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File 143802821991.jpg - (39.20KB , 600x450 , ordinary-dudes-send-camera-equipped-balloon-into-s.jpg )
7244 No. 7244 ID: de9789
>Shawyer has often been dismissed by the research establishment for not having peer-reviewed scientific publications, but White and Tajmar have impeccable credentials that put them beyond cheap dismissal and scorn. Physics is an experimental science, and the fact that the EM Drive works is confirmed in the lab. "This is the first time that someone with a well-equipped lab and a strong background in tracking experimental error has been involved, rather than engineers who may be unconsciously influenced by a desire to see it work," notes Wired referring to Tajmar's work.

>Hacked has obtained a copy of Tajmar's Propulsion and Energy Forum paper, co-authored by G. Fiedler.

>"Our measurements reveal thrusts as expected from previous claims after carefully studying thermal and electromagnetic interferences," note the researchers. "If true, this could certainly revolutionize space travel."

>"Additional tests need to be carried out to study the magnetic interaction of the power feeding lines used for the liquid metal contacts," conclude the researchers. "Nevertheless, we do observe thrusts close to the magnitude of the actual predictions after eliminating many possible error sources that should warrant further investigation into the phenomena. Next steps include better magnetic shielding, further vacuum tests and improved EMDrive models with higher Q factors and electronics that allow tuning for optimal operation."

https://hacked.com/scientists-confirm-impossible-em-drive-propulsion/

So the EM Drive works in vacuum... aaaaand it looks like it might actually work as advertised.

Well, it's not everyday you get to violate Newtonian physics. I was kinda suspecting this would fizzle out into vaporware or something (still could, as they say in the article they still have further testing to do before it's confirmed 100%), but... hot damn.
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>> No. 7246 ID: bdae0c
File 143804046259.gif - (1.87MB , 331x197 , 137378885148.gif )
7246
>>7244
>> No. 7247 ID: 6057a8
  It's actually happening?

It's real?
>> No. 7248 ID: 06a0fb
>>7247
no. If you click in and read the actual published abstract, it only says that after eliminating many sources of error from the originally used testing methodology, the predicted and observed thrusts are very close, such that further investigation is warranted.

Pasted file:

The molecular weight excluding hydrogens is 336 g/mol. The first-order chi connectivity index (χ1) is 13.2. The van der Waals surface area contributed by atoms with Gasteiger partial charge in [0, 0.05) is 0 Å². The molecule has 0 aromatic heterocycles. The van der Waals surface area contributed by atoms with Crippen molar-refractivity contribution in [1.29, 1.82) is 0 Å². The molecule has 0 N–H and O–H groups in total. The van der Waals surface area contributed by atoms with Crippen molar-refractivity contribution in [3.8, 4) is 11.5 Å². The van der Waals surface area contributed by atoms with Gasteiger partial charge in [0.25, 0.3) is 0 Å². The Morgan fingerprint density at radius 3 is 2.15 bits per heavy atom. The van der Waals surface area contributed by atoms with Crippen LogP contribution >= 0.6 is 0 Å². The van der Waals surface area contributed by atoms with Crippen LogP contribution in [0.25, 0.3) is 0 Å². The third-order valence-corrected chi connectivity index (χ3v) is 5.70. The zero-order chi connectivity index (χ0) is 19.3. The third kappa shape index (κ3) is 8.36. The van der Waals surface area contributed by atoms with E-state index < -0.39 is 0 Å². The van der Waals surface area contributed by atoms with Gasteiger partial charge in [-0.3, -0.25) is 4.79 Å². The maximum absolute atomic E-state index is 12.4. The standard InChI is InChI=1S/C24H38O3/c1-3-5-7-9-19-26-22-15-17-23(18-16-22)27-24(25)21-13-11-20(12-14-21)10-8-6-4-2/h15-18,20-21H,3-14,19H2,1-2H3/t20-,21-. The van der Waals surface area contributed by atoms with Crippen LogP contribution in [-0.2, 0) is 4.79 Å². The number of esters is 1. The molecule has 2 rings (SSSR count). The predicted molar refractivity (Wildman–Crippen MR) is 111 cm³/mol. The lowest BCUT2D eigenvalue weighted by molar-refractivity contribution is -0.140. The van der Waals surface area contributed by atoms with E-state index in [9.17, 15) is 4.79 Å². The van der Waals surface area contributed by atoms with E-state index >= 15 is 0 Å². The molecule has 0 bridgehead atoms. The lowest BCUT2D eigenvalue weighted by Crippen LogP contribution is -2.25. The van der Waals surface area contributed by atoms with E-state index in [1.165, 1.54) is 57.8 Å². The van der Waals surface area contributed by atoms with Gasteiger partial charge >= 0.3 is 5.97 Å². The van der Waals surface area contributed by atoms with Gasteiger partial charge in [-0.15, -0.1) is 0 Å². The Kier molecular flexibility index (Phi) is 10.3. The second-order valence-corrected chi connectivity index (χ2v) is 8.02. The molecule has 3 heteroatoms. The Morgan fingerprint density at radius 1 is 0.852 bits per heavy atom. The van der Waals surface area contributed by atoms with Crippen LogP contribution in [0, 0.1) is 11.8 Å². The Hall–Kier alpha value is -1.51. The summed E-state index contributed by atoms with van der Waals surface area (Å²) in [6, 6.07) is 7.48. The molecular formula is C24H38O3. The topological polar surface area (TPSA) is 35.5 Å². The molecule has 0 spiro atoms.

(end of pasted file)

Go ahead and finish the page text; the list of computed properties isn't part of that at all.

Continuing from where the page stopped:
Thrusts so observed during this round of testing were ~
>=/-20 microNewtons

which is roughly 0.00014466 pound-feet/second of acceleration right now.
http://arc.aiaa.org/doi/abs/10.2514/6.2015-4083
>> No. 7249 ID: 72eee7
>>7244
>violate Newtonian physics
It bugs me that people are saying that, there is still an equal and opposite reaction, it's just not matter getting thrown away at high speeds.
>> No. 7251 ID: de9789
>>7249
>It bugs me that people are saying that, there is still an equal and opposite reaction, it's just not matter getting thrown away at high speeds.

Well, we don't actually understand how it works. Current theory behind it is "quantum particles" or something if I recall directly (one of the guys behind it likened it to being a submarine in water, and the EM Drive moving the "water" like a sub's propellers - except instead of water in this instance, it's shit we don't understand very well), but the problem is that the EM Drives seem to operate and provide thrust even when they shouldn't. Guido Fetta's design has slits in it... and the damn thing still provides thrust even when it's closed. This would be like having an airliner with the jet engines inside the cabin, underwater, somehow providing forward thrust. It shouldn't fucking work according to what we know.

>>7248
Correct. I'd say optimism is warranted, but it should be cautious optimism. It could still be some sort of interference or error in reading, but... it's shocking that it's held up thus far. Promising, but we haven't proven it entirely.

As far as the thrust produced, the thing is that is scales well. So if it does actually work... yes, you can crank up the magnitude and get usable results.

If it works, that is.
>> No. 7255 ID: e7f332
I wouldn't even say optimism, just further study.

Remember kids, if your current understanding of science is appearing to be violated by something occurring in reality, it is a distinct possibility that your understanding of said science is incomplete or has a false assumption somewhere.